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Industrial Dermatitis

Volume 497: debated on Monday 10 March 1952

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asked the Minister of National Insurance whether he is aware that assessment of loss of faculty in cases of industrial dermatitis does not take into account the increased susceptibility of the worker's skin to a wide range of other irritants; that the worker is restricted in his choice of occupation, and that the assessments are too low; and what steps he proposes to take to remedy the position.

I am advised that such increased susceptibility is taken into account by medical boards and medical appeal tribunals. I would remind the hon. Member that special hardship allowance is available, in addition to the main disablement benefit, in appropriate cases.

Is the right hon. Gentleman aware that the advice given to him does not seem to tally with our experience in the field of work and that these assessments are considered by the workers as being ridiculously low in very many cases? Will the right hon. Gentleman have another look at this?

I can only say that I do not share all the hon. Gentleman's advantages in putting Questions on these technical subjects, but the medical boards and tribunals are composed of the best medical men that we can obtain to serve on them, and I am told that their assessments in these cases take into account all the matters mentioned in the Question.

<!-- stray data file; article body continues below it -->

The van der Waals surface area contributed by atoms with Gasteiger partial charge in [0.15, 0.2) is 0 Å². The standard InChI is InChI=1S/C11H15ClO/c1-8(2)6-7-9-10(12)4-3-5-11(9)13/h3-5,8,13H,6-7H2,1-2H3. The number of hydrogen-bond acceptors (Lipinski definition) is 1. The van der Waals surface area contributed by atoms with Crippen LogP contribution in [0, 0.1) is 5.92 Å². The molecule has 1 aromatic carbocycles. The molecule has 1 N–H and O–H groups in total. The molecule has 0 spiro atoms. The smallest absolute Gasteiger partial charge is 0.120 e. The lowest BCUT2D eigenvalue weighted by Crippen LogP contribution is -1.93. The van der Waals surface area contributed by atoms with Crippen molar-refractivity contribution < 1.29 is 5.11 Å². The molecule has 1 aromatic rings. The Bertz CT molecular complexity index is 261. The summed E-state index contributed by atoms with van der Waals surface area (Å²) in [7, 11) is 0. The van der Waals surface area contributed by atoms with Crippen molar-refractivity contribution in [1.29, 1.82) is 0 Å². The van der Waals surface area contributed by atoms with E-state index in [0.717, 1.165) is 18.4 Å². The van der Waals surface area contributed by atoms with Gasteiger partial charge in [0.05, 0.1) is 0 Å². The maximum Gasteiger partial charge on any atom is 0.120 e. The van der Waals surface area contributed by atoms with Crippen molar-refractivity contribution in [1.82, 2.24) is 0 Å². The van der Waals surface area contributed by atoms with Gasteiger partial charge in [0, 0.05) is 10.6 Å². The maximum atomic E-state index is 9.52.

asked the Minister of National Insurance whether he is aware that some of his insurance officers appeal against every case in which a worker is certified to be suffering from industrial dermatitis; that there is a considerable delay before the worker is examined by the medical tribunal, and that certifying surgeons serve no useful purpose while this practice continues; and whether he will give instructions that this practice should cease.

The great majority of claims for benefit for industrial dermatitis are decided by insurance officers on the basis of the examining medical practitioner's report. But if the hon. Member has any particular office in mind, perhaps he will let me know.

Does the right hon. Gentleman agree that the trouble which my hon. Friend the Member for Stoke-on-Trent, Central (Dr. Stross), seeks to remedy is partly due to the fact that there is a shortage of dermatologists? Will he bring this to the attention of the deans of the medical schools?

I will certainly consider any suggestion which the right hon. Lady makes to me on this technical matter.

Is the right hon. Gentleman aware that men who have suffered from this complaint afterwards often have the greatest difficulty in finding employment in which a recrudescence will not occur? Will he consult his colleagues in other Departments who may be interested in instituting a special inquiry into the causes of the disease and the selection of suitable employment for men who have suffered from it?